World of Warcraft: Warlords of Draenor is the fifth expansion in the World of Warcraft series. While the WoW formula remains largely unchanged, Warlords of Draenor offers many graphical and quality of life improvements and allows you to build your own garrison to combat the Iron Horde. Blizzard loves to strike chords of nostalgia in their players and they do it very well. This time around you’ll defend Azeroth by entering the Dark Portal for a second time. However, you won’t end up in present Outland. You’ll be transported to a parallel universe 35 years into the past to Draenor. Draenor is Outland before it was torn apart in Ner’zhul’s attempt to save the Orcs from the Alliance. This allows players to interact with heroes and villains that either have only been talked about in Warcraft lore or that have already died in our universe. It seems gimmicky at first, but the end result is being able to explore rich lore and take part in events that fans of the Warcraft lore have only read about over the years.
The largest new implementation in this expansion is the creation and management of your own garrison. It feels like Blizzard is trying to make the player feel more integral to Warcraft’s story by making you a leader in either the Alliance or the Horde, depending on your faction. It’s true that as I’ve played throughout the years I’ve never felt I had any real impact on the story, but to be given my own garrison does help a little in that regard. However, the caveat is that 10 million other current subscribers have their own garrisons in the same spot as yours. Also, so many things, including quests and professions, drive you to your garrison so frequently that unless you’re meeting someone to trade an item there is no reason to go to major cities. This left me with the feeling that I was playing alone. MMOs shouldn’t be pushing players to spend most of their down time in phased off areas where they don’t see and interact with other players. Nevertheless, it is a new and interesting mechanic and I think the game is better off with it, but they need to take away some things like daily quests and leave that for major hubs.
One of World of Warcraft’s greatest strengths is the quality of the dungeon design and in Warlords of Draenor it’s as great as it’s ever been. One of my favorites is the remake of Upper Blackrock Spire which has new encounters in a well known dungeon that I hadn’t visited in seven years or so. Along with this dungeon they’ve introduced six others, each with unique esthetics and boss mechanics. Grimrail Depot takes place on a speeding train running through the Gorgrond. There are also heroic versions of each new dungeon that can be accessed at level 100. The boss mechanics are a little more complicated and they only take about half an hour with a good group.
Some notable improvements include reducing the size of numbers such as health, mana, and all other important stats. This is the first time Blizzard has done this, but with each expansion the numbers have grown exponentially. There is however, no relative difference. Players have the same relative health and do the same amount damage. Also, several character stats have been removed and a few new ones have been introduced. These include readiness, which reduces cooldowns; multistrike, which gives a chance for an ability to hit more than once; and amplify, which adds a multiplier to damage and secondary stats. There are also several new tertiary stats. On top of those changes, many abilities have been merged with each other or taken out completely. Upon logging on to your level 90 you’ll notice you have significantly fewer abilities. This is a good thing, as you’re just as effective and you don’t have to worry about so many abilities, especially the ones that are only useful in very rare and specific situations.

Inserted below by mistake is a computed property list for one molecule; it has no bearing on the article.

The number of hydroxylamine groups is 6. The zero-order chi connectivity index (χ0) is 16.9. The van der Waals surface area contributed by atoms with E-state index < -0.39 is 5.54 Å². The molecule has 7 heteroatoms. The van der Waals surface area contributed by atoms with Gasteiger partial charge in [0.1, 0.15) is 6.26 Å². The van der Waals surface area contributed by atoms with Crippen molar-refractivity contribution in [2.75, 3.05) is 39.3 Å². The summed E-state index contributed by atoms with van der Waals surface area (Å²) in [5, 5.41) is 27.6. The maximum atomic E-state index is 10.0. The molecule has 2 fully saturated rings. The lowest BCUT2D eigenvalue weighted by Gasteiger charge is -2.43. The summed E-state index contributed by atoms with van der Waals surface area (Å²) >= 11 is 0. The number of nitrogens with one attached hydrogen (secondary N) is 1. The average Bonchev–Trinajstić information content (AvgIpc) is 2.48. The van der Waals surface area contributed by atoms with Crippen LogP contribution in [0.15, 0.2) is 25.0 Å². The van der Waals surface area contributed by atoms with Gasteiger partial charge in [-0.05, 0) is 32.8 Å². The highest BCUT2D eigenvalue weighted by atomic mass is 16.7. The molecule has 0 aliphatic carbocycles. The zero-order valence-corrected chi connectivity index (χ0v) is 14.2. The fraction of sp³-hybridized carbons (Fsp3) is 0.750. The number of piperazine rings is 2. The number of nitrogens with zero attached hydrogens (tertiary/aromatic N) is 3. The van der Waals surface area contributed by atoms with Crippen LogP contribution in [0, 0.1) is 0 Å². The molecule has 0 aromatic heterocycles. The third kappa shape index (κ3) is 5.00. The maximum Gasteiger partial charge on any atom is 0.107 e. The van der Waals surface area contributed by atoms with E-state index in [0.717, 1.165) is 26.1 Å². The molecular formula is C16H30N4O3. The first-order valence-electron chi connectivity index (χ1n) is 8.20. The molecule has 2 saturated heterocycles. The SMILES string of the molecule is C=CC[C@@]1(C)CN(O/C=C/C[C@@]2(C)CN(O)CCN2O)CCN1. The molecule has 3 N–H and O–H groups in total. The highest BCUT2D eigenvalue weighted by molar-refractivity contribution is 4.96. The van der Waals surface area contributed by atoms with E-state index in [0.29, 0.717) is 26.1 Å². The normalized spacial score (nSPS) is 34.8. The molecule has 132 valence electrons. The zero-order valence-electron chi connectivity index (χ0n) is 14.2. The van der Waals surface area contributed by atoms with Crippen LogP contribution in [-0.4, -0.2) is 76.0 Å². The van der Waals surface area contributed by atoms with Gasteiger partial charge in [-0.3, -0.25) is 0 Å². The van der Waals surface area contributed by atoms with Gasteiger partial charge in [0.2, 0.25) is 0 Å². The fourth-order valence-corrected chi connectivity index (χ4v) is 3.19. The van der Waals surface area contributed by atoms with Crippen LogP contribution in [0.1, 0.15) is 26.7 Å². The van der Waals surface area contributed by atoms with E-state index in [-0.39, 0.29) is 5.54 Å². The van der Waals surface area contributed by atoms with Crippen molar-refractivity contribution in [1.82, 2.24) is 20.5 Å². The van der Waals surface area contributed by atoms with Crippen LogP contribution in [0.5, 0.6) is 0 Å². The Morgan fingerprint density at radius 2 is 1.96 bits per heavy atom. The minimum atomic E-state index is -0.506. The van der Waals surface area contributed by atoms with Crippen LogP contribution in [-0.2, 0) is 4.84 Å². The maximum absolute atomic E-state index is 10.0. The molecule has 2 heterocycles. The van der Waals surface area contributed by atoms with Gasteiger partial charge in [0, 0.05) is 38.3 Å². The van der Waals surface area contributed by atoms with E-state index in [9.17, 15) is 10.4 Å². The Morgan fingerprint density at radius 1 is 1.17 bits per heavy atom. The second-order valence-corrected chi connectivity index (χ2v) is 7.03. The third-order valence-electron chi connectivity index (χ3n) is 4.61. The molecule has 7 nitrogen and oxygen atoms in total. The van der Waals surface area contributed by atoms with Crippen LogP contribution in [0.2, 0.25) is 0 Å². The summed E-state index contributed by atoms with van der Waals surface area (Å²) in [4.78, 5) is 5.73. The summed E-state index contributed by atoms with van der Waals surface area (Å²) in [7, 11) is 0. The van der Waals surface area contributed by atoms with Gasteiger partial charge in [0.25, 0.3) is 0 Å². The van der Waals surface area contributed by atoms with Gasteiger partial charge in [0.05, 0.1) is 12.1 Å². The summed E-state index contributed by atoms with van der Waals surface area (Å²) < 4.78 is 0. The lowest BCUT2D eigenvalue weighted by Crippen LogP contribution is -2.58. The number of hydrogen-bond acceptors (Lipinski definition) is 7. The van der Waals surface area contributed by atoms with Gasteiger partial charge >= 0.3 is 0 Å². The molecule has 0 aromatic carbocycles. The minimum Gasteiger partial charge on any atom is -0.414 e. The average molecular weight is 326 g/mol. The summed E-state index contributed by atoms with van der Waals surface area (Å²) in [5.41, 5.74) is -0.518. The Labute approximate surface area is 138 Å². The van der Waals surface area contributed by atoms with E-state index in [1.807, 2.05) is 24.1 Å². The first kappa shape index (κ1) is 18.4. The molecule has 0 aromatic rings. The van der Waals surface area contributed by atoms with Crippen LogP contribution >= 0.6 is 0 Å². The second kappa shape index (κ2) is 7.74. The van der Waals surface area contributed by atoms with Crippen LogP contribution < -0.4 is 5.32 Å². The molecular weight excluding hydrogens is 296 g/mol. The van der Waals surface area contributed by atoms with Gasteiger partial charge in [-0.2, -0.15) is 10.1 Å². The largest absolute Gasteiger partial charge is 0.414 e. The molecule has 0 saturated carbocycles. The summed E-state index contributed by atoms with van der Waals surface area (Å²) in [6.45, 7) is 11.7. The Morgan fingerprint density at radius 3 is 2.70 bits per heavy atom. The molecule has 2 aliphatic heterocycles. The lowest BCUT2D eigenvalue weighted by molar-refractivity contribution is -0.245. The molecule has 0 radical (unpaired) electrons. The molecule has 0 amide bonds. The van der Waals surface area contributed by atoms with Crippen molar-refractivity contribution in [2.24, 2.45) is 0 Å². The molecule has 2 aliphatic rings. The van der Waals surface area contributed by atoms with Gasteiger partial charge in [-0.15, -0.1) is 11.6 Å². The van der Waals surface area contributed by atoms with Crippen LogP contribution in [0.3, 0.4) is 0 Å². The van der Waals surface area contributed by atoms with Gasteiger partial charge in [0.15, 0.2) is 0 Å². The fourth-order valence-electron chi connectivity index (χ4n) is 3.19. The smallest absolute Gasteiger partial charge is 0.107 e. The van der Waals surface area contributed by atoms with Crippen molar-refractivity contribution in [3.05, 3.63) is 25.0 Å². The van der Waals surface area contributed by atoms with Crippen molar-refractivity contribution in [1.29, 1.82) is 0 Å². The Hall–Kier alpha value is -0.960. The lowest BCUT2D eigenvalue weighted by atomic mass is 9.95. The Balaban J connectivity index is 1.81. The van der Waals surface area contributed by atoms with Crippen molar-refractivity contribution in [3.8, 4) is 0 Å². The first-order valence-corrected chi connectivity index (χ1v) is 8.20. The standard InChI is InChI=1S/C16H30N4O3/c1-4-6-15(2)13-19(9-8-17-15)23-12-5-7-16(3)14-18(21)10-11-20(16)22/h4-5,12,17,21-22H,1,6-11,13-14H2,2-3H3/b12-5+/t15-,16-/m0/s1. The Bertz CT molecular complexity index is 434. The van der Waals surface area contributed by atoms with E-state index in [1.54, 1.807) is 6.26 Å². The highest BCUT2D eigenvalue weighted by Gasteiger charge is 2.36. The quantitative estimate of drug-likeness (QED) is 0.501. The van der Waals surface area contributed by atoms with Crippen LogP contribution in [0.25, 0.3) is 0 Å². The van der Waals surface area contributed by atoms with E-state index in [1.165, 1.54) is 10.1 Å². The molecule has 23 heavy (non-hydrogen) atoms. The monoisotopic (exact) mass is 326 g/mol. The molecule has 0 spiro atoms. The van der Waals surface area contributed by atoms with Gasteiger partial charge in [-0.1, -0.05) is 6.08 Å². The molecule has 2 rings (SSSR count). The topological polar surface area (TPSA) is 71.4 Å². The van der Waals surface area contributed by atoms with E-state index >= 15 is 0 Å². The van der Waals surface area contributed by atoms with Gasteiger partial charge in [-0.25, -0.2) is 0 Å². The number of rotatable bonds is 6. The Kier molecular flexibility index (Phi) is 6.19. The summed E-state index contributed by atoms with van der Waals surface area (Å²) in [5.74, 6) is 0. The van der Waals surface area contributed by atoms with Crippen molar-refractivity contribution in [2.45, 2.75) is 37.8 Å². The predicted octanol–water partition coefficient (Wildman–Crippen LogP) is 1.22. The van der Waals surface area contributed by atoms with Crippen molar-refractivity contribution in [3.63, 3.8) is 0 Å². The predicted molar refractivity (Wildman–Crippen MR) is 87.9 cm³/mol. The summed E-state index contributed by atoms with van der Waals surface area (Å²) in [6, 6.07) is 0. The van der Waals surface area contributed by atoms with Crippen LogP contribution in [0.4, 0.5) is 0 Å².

A problem I that stood out significantly to me was how long it took the current leveling gear to match up with my raid gear from the end of Mists of Pandaria. This won’t be an issue for everyone, but any players in heroic raiding gear can dismiss every new weapon or piece of armor until about level 95. Another problem is that questing is relatively unchanged. Which is to say that it’s still fairly boring. They’re better integrated with the main story but for the most part they’re still run of the mill fetch quests.
Overall, World of Warcraft: Warlords of Draenor is one of World of Warcraft’s better expansions. I’d even go so far as to say it’s as good as Wrath of the Lich King, and that’s high praise. The dungeons are well thought out, character textures and animations have been revamped, you can build a garrison and send followers on missions, and you get to experience an alternate
World of Warcraft history which can go in any direction. This is a long running game, now in its 10th year, and it’s still World of Warcraft. If that’s what you’re looking for, then it’s definitely worth playing. If you’ve wanted to try the game but never have, it’s never been more accessible to new players. However, if you’ve had your fill of the WoW formula, World of Warcraft: Warlords of Draenor probably isn’t what you’re looking for.
REVIEW CODE: A complimentary PC code was provided to Brash Games for this review. Please send all review code enquiries to email@example.com.
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